We celebrated the Quinceañera of Yaneth last night. She was so kind to invite us. Worship was full of music and dance. We were able to catch a tiny glimpse of why David wrote about dancing before the Lord. We were worshiping God and giving thanks for life. It was so much fun to worship with that level of Joy! The pastor’s message offered four pieces of advice:
- Always be thankful. Say “thank you”.
- Say “Please”
- Show Respect for others
- Honor God with your life
We all listened in as if hoping to hear a word of wisdom that would apply to our own lives. Our students may be wondering what the advice would be; our adults hopeful we haven’t missed anything important. And indeed, for every listening ear, these words point us in the direction of success no matter the road we travel. Many of the students on this mission have just graduated and several of them have already discerned their life call, or at least the first step of it. Others will hear as they step into next week, next year or the next decade. We all hear differently and usually at just the right time.
The Quinceañera is an ancient ritual established by the Mayas. It is a passage for a young girl from childhood to being a woman. This particular Quinceañera included four gifts:
- A doll to symbolize the end of childhood and playing with dolls; it is her last doll, he said, and one to keep, not with which to play.
- A watch was presented to symbolize and equip her to make decisions to be on time and to use her time wisely in daily life.
- A ring to symbolize her coming into womanhood as a child of God, and that she will always be a child of God.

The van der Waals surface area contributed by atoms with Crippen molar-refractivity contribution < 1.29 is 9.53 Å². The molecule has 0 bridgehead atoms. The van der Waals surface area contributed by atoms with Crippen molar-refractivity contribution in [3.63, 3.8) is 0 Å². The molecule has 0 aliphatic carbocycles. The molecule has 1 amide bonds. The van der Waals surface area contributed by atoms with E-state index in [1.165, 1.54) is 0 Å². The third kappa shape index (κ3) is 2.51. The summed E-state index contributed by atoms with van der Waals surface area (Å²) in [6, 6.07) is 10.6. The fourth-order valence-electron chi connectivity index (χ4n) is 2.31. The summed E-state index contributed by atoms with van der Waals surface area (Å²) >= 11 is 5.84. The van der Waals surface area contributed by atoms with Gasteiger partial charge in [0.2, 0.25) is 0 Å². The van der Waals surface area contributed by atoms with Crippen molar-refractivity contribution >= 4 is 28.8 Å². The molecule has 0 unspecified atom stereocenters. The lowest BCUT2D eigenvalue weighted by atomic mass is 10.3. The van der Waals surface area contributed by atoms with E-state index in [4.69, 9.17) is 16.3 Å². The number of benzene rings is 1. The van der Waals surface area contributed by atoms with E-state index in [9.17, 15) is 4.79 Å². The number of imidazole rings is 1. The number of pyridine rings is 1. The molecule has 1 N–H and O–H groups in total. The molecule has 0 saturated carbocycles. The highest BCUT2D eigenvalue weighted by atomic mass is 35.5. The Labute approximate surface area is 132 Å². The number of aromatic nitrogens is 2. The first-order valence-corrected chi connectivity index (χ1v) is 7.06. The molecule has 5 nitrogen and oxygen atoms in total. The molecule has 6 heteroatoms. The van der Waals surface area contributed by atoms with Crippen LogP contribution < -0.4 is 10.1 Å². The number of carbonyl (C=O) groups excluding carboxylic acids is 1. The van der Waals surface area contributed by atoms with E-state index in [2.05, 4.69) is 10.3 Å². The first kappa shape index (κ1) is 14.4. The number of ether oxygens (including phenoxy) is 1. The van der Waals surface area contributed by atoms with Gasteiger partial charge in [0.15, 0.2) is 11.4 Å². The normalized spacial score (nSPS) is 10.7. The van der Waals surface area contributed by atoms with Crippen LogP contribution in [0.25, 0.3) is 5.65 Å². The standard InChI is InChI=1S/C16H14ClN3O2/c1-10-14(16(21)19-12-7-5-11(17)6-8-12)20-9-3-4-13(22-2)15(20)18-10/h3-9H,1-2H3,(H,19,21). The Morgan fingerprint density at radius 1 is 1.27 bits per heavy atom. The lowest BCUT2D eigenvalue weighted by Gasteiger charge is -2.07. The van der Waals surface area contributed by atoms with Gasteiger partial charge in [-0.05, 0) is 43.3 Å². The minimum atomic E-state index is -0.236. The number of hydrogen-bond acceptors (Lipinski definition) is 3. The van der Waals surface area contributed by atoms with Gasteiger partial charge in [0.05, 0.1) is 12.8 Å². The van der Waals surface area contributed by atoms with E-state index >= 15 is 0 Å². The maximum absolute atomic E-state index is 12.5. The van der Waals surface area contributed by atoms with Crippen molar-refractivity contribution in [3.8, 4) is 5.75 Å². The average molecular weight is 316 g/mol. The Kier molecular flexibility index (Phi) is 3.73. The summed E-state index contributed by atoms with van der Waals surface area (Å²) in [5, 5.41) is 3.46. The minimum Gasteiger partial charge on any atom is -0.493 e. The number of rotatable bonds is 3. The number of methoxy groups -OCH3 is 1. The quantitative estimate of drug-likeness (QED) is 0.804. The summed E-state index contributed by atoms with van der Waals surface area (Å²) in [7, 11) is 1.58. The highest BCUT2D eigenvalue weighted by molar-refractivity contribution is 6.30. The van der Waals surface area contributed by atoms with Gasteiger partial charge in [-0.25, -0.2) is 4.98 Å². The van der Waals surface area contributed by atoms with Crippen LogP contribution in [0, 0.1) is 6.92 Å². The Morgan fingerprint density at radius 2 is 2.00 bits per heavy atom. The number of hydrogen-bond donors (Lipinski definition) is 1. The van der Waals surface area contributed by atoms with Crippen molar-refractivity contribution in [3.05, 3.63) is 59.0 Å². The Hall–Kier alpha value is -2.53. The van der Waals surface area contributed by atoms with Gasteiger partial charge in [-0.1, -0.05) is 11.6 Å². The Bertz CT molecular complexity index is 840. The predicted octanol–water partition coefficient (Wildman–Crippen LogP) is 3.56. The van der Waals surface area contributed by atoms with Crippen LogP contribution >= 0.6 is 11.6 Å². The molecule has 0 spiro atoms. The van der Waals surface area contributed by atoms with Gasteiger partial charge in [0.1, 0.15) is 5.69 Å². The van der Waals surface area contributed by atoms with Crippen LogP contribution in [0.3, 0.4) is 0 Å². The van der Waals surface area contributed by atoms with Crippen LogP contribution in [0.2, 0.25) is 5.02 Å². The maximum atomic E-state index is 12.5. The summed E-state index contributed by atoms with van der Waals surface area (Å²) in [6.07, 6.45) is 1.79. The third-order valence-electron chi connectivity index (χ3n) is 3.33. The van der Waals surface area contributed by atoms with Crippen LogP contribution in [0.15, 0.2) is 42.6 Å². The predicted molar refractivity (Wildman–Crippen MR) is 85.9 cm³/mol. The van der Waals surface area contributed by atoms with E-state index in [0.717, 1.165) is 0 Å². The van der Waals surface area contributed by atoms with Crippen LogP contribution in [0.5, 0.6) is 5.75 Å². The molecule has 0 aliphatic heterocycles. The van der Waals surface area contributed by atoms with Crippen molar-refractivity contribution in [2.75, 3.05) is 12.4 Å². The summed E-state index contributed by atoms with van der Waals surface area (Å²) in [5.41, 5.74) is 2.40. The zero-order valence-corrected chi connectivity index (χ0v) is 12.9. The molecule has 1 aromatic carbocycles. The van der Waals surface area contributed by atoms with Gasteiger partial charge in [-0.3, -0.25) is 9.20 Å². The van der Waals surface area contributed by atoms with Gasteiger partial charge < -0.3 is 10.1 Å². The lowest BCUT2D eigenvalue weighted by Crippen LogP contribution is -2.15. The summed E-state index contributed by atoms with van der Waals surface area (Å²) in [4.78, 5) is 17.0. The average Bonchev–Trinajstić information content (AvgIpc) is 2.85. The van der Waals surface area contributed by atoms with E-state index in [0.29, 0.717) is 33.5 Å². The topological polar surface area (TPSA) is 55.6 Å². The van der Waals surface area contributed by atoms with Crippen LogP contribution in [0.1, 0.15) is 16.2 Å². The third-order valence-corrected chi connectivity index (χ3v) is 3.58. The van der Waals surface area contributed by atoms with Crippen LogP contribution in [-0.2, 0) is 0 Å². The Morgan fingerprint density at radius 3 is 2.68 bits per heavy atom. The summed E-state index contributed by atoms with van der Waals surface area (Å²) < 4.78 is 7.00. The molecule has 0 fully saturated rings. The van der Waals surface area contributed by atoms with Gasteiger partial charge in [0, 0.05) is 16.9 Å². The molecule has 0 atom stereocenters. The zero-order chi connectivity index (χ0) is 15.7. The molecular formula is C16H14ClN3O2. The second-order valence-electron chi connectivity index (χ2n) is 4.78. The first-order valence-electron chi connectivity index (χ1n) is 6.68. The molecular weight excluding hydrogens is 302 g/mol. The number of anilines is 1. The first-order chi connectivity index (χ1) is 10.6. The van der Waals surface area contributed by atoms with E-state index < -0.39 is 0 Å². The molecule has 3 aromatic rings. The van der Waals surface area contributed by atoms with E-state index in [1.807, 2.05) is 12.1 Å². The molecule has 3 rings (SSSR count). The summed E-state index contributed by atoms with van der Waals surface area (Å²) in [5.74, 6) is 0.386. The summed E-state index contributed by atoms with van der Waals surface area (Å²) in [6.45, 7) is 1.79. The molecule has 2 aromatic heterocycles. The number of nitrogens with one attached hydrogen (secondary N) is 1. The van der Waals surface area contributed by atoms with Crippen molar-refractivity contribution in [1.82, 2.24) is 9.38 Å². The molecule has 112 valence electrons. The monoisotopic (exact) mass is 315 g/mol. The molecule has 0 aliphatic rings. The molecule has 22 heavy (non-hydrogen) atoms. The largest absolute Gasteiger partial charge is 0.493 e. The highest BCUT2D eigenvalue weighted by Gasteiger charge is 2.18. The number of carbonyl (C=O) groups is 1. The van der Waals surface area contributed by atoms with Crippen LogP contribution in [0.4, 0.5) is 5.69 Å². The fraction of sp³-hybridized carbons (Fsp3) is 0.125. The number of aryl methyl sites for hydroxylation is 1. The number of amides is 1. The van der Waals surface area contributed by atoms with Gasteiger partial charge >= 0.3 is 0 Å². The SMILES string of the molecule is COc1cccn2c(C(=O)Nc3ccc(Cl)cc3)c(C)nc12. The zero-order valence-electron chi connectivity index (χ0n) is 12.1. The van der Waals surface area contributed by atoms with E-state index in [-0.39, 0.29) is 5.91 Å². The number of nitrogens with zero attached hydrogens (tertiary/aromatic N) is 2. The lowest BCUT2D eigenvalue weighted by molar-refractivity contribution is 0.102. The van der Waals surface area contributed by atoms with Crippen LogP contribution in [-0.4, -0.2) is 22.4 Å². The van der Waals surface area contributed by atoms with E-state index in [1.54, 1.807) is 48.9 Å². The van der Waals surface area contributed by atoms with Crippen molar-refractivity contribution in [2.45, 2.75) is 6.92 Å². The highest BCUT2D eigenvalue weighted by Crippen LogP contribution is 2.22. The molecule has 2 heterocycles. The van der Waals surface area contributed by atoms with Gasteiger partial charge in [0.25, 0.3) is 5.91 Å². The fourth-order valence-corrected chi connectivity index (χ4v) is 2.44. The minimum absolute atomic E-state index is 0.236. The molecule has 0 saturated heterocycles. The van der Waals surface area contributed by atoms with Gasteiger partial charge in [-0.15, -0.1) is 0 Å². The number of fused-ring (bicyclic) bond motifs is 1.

- And finally, a pillow, not for her head but for her kneeling in prayer as she gives her life to honor Christ in all that she does each day.
After the time of worship we adjourned to the dining hall for food, dancing and games. And oh yes… CAKE! It was a wonderful celebration! Most impressive were our guys who stepped up as gentlemen and took their part in dancing with the birthday girl! Word of wisdom: teach your sons never to leave a birthday girl waiting for a dance partner on the dance floor! They may need to act on their feet in a moment of opportunity they did not anticipate.
I wonder….would a ritual of passage help the youth of our day? Would a moment of life you spend years preparing for and waiting for….would it help? Would it offer something of a gift to have a community gathered around you at that time to pray for you, laugh with you, celebrate with you, offer you wisdom and escort you to the next phase of life? I wonder.
This is my second Quinceañera to experience in Latin America. I am especially thankful now for the youth from our church to experience it. In this culture it is not specific to class, education, race, language or an event that may or may not happen in your life. If you are alive at age 15 and you are a girl, there is a celebration! It is the Latin American culture and everyone honors this time in a young girl’s life. It is a moment where everyone says, “God made you for a special purpose and it is time for you to take a big step into that purpose…that Life.”
Big steps are hard to take but there comes a time for all of us when we have to take them. It usually means leaving something behind so you can walk into a different place. What helps you make those life transitions? What would a ritual of passage look like in your life?